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This article was published 6/5/2015 (784 days ago), so information in it may no longer be current.
"What do you do when the world starts calling your name?" is the first line on the opening song (and title track) of Romi Mayes’ new album, Devil on Both Shoulders.
As she talks about her latest project in advance of a May 8 release party at the West End Cultural Centre, it’s apparent Mayes has had to face that question a few times since her last record, 2011’s Lucky Tonight.
The Wolseley resident, now 40, toured North America relentlessly when that album came out — going hard for nearly two-and-a-half years.
As 2013 became 2014, the rootsy, bluesy singer, songwriter and guitarist realized she couldn’t avoid making a new album.
So Romi launched an Indiegogo campaign to fund a new recording (fans and friends donated nearly $33,000, with another $6,000 coming from direct donations) and began sifting through snippets of songs and lyrics.
What she found surprised her, in several ways.
"I had four years between albums but I’ve never been so panicked about having songs," Mayes says. "I had a lot of beginnings but I didn’t have a lot of endings.
"Grant (Siemens, the album’s producer) came over two or three times a week just to work on moulding the songs. And fairly early on I started to see an underlying theme...
"I had to flush out a lot of demons on this record. I was angry about things that had happened in my life, there were a few things that triggered a lot of anger and unexpressed feelings, and I realized I was just sick and tired of false people and BS and injustice."
Devil on Both Shoulders, the song, is an acknowledgement of life’s dualities, Mayes says.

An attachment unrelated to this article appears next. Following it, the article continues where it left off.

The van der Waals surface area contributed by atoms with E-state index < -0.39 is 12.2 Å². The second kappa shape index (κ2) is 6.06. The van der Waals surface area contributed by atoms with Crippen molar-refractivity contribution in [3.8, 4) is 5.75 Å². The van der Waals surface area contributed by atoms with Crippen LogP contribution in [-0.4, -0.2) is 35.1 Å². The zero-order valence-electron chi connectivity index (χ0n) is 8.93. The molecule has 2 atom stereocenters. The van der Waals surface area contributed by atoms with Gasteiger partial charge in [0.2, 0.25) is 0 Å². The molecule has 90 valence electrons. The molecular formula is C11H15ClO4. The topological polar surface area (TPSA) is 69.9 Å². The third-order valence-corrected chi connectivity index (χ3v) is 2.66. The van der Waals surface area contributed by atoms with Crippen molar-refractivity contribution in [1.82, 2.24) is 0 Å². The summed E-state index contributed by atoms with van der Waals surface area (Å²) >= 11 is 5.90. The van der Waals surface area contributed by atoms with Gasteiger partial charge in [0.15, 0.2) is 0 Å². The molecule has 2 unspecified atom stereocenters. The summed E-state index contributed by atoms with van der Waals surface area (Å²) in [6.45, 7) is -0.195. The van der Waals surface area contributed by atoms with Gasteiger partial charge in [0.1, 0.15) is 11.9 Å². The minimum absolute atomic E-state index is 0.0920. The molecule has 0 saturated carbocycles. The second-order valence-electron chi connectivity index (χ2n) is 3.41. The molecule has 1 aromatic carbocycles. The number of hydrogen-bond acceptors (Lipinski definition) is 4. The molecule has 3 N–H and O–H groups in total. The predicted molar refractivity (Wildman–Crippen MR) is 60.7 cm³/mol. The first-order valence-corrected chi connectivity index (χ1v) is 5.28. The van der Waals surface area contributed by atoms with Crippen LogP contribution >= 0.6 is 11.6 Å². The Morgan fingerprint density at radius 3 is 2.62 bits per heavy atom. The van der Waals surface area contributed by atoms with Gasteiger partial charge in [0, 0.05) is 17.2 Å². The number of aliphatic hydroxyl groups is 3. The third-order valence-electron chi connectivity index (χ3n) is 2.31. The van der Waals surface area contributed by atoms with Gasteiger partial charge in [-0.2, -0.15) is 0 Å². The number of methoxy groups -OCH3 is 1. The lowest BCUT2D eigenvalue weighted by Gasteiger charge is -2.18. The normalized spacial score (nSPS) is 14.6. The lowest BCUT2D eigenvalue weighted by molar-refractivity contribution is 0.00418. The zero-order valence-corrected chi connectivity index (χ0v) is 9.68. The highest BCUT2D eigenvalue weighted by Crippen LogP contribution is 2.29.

Another cut, Soul Stealer, is "about people who take more than they’re allowed.
"All of these things, though, are balanced by my never-ending desire to write about love and sex," she says, laughing.
The album was laid down in 14 days last winter at Winnipeg’s Private Ear Recording, with Siemens (perhaps best-known as guitarist in Corb Lund’s Hurtin’ Albertans) producing and Scott Franchuk engineering. It’s a tight, grooving production, showcasing more of a rock feel than Mayes’ previous albums.
Siemens played all the guitars as part of a studio band that included bassist Bernie Thiessen, drummer Damon Mitchell, keyboardist Marc Arnould and backing singers Alexa Dirks and Joanne Rodriguez. The entire group will play together at the album-release show.
Working with Siemens, a friend of 20 years, was an "awesome experience," Mayes says.
"We’ve known each other but we haven’t been best friends for 20 years," Mayes says. "He’s such a great musician that I get nervous if I have to do a show with him, so when we decided to do this I was on my toes, hoping to impress him, which was good because you want to be pushed to do your best."
A pleasant surprise in the making of Devil on Both Shoulders was the change in Mayes’ voice since she quit smoking last year. She discovered she has more power and range.
"I had no idea it was going to change that much," she says. "A lot of the melodies I’d written were beyond my reach before — but I found (in the studio) that I could hit different pitches and hold longer notes.
"The thing is that now I have to learn how to sing them live," she cracks.
Right after the West End show, Mayes and a touring band of Thiessen, drummer Jesse Millar and guitarist Jimmy Bowskill will head on the first of what she says will be "only three tours this year."